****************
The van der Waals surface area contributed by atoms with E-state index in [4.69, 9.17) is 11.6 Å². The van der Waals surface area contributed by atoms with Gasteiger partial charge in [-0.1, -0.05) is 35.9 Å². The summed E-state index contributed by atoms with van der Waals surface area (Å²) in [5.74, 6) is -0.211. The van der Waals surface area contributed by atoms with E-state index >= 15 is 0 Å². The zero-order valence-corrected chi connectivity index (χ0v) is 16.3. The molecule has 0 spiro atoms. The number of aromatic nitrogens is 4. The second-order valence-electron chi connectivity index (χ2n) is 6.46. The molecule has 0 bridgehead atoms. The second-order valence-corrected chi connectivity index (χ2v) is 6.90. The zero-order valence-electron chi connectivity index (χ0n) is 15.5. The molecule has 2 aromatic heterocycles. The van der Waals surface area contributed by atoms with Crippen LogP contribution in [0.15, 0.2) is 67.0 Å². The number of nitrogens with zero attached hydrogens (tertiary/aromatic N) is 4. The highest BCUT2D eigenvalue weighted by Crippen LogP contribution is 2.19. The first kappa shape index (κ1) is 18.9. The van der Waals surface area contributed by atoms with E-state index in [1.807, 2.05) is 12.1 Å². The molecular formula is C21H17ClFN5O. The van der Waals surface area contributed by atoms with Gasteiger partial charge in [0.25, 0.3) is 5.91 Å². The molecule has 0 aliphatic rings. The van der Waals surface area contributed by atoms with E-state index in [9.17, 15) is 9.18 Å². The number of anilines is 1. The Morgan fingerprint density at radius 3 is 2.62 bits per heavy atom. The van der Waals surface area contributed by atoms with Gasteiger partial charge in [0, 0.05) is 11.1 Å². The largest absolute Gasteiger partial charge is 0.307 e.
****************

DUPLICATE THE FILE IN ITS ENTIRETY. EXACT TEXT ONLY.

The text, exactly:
The van der Waals surface area contributed by atoms with E-state index in [4.69, 9.17) is 11.6 Å². The van der Waals surface area contributed by atoms with Gasteiger partial charge in [-0.1, -0.05) is 35.9 Å². The summed E-state index contributed by atoms with van der Waals surface area (Å²) in [5.74, 6) is -0.211. The van der Waals surface area contributed by atoms with E-state index >= 15 is 0 Å². The zero-order valence-corrected chi connectivity index (χ0v) is 16.3. The molecule has 0 spiro atoms. The number of aromatic nitrogens is 4. The second-order valence-electron chi connectivity index (χ2n) is 6.46. The molecule has 0 bridgehead atoms. The second-order valence-corrected chi connectivity index (χ2v) is 6.90. The zero-order valence-electron chi connectivity index (χ0n) is 15.5. The molecule has 2 aromatic heterocycles. The van der Waals surface area contributed by atoms with Crippen LogP contribution in [0.15, 0.2) is 67.0 Å². The number of nitrogens with zero attached hydrogens (tertiary/aromatic N) is 4. The highest BCUT2D eigenvalue weighted by Crippen LogP contribution is 2.19. The first kappa shape index (κ1) is 18.9. The van der Waals surface area contributed by atoms with E-state index in [1.807, 2.05) is 12.1 Å². The molecular formula is C21H17ClFN5O. The van der Waals surface area contributed by atoms with Gasteiger partial charge in [0.25, 0.3) is 5.91 Å². The molecule has 0 aliphatic rings. The van der Waals surface area contributed by atoms with E-state index in [9.17, 15) is 9.18 Å². The number of anilines is 1. The Morgan fingerprint density at radius 3 is 2.62 bits per heavy atom. The van der Waals surface area contributed by atoms with Gasteiger partial charge in [0, 0.05) is 11.1 Å². The largest absolute Gasteiger partial charge is 0.307 e.